Jewish World Review Nov. 8, 2004/ 25 Mar-Cheshvan, 5765
And why shouldn't we gloat?
George W. Bush offered to pray for the soul of Yasser Arafat yesterday when he was told of the Associated Press bulletin, later withdrawn, reporting that he was dead.
A good thing, too, because when Yasser gets to the gates of Islamist paradise, peeking in to see how many virgins may be drooling at the prospect of entertaining his moves, he'll need at least one presidential character reference.
The president's premature prayer demonstrates that his heart is in the right place, though it might take stronger medicine than a born-again Methodist can make to get a heavenly pass for the man who rivals Osama bin Laden as the regional distributor of mass murder.
But if the president can show a little sympathy for Yasser, the rest of us should undertake to feel a little of the pain of the wonderful folks in mass mourning this morning over the prospect of four more years of George W. as the commander in chief of the armed legions of the Great Satan.
Hysteria is the blowout flavor of the week everywhere. Some of our British cousins are as unhinged as our colleagues at the New York Times and in The Washington Post. Someone could make a tidy bundle arranging one-way flights out of Dulles International for the despairing Democrats who are threatening to leave America once and for all to find suitable accommodations elsewhere. Immigration authorities in both Canada and the United Kingdom have taken the precaution of warning that it's not necessarily easy to swap American citizenship for a green card in London or Montreal.
A columnist in the Guardian, the newspaper voice of the leftmost fringe of Old Blighty, which published a rant the day before the election suggesting that assassination might be the only way to get rid of the American president, is at it again. A columnist quotes a "clinical psychologist," who is on a waiting list to have his head examined, as telling her on the dreary morning after: "I was too depressed to even speak this morning. I thought of my late mother, who read 'Mein Kampf' when it came out in the 1930s and thought, 'Why doesn't anyone see where this is heading?' "
You can't blame a columnist for thinking the sky is falling when his newspaper's editorial page is already littered with pieces of sky as big as Buicks. The ghosts and boogers the Guardian sees bearing down on us are scary enough to frighten any man, woman or child: "limiting and marginalizing dissent still further, flirting with the notion of declaring the U.S.A. an explicitly Christian, English-speaking nation, seeking in all things to construct the conservative Republican hegemony for which Karl Rove has long dreamed and schemed." ("Limiting dissent" is defined here as requiring essayists to limit their published dissents to 900 words.)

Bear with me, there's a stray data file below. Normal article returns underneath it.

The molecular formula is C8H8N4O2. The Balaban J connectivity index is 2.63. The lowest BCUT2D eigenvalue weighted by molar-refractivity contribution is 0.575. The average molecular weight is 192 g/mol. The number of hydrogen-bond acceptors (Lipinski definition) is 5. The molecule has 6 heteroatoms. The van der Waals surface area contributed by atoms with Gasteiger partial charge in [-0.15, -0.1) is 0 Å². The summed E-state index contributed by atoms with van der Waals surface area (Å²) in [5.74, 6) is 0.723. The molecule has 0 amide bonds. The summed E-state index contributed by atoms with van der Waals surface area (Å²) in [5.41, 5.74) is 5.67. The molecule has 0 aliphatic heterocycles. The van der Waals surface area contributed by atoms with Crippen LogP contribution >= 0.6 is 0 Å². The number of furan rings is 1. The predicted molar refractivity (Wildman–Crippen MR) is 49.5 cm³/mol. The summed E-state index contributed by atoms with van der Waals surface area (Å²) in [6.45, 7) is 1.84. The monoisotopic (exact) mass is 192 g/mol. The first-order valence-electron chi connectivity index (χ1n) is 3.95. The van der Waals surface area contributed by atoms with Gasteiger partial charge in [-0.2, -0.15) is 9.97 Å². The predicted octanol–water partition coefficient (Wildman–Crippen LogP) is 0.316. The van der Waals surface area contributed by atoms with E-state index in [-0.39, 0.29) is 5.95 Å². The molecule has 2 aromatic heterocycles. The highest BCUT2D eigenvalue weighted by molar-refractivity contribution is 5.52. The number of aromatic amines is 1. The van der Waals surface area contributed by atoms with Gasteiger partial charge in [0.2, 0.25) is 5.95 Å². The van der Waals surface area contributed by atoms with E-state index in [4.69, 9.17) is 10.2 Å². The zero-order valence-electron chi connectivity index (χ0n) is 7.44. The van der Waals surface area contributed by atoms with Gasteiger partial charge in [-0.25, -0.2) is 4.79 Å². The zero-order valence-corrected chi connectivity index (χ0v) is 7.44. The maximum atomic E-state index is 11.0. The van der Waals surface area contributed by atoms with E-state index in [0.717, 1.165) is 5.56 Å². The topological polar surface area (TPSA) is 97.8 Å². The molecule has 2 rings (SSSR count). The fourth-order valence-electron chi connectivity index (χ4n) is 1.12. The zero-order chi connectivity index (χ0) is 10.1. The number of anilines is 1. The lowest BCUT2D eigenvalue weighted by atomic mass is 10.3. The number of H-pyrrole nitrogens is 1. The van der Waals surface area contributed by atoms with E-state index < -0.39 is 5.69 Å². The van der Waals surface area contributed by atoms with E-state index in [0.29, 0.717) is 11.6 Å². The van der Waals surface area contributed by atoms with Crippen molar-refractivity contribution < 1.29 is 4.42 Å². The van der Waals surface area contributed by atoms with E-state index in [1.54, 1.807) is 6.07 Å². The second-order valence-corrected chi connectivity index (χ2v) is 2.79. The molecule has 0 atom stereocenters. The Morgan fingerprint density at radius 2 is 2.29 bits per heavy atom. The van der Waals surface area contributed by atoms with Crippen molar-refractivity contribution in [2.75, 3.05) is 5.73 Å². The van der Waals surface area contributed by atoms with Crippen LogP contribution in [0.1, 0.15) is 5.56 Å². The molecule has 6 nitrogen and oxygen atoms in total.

Tina Brown, an exile from Old Blighty who appears to freeload full time at froufrou Manhattan dinner parties where ptomaine is the plat du jour, is thoroughly spooked by the goblins and demons of the dreaded red states who were so seduced by the mysterious George W. that they never figured out what he stands for. "It's not so much a culture war as a culture chasm developing between the heartland and the coasts," she writes, and even "the coasts are not really a place anymore."
Maureen Dowd once aimed her venom in the New York Times at George W. and his WASP family with the obsession of an Irish lass dreaming of blowing up a British post office. Then Dick Cheney became English enough to hate. "Only Dick Cheney can make 'to serve and to guard' sound like 'to rape and pillage.' " Now she's mad at everybody else. "The president got re-elected by dividing the country along fault lines of fear, intolerance, ignorance and religious rule."
The shock and awe will subside, of course, and the elites, big-time losers all, already have a recipe for closing "the chasm." All the winners have to do is adopt the agenda of the losers, and everything will be buff again.
George W. Bush has demonstrated in his first four years that he has no appetite for a poisonous elixir offered by enemies trying to persuade him to "grow." What the elites mean by "growing" is stiffing his friends and becoming more like them. Disdained by the elites as a moron with an IQ to match his shoe size, George W. knows who he is and how he got where he is.
The elites of the newsrooms and the faculty lounges will get over their snits, and until they do we can gloat. And why not? We earned it. We deserve it.
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JWR contributor Wesley Pruden is editor in chief of The Washington Times. Comment by clicking here.
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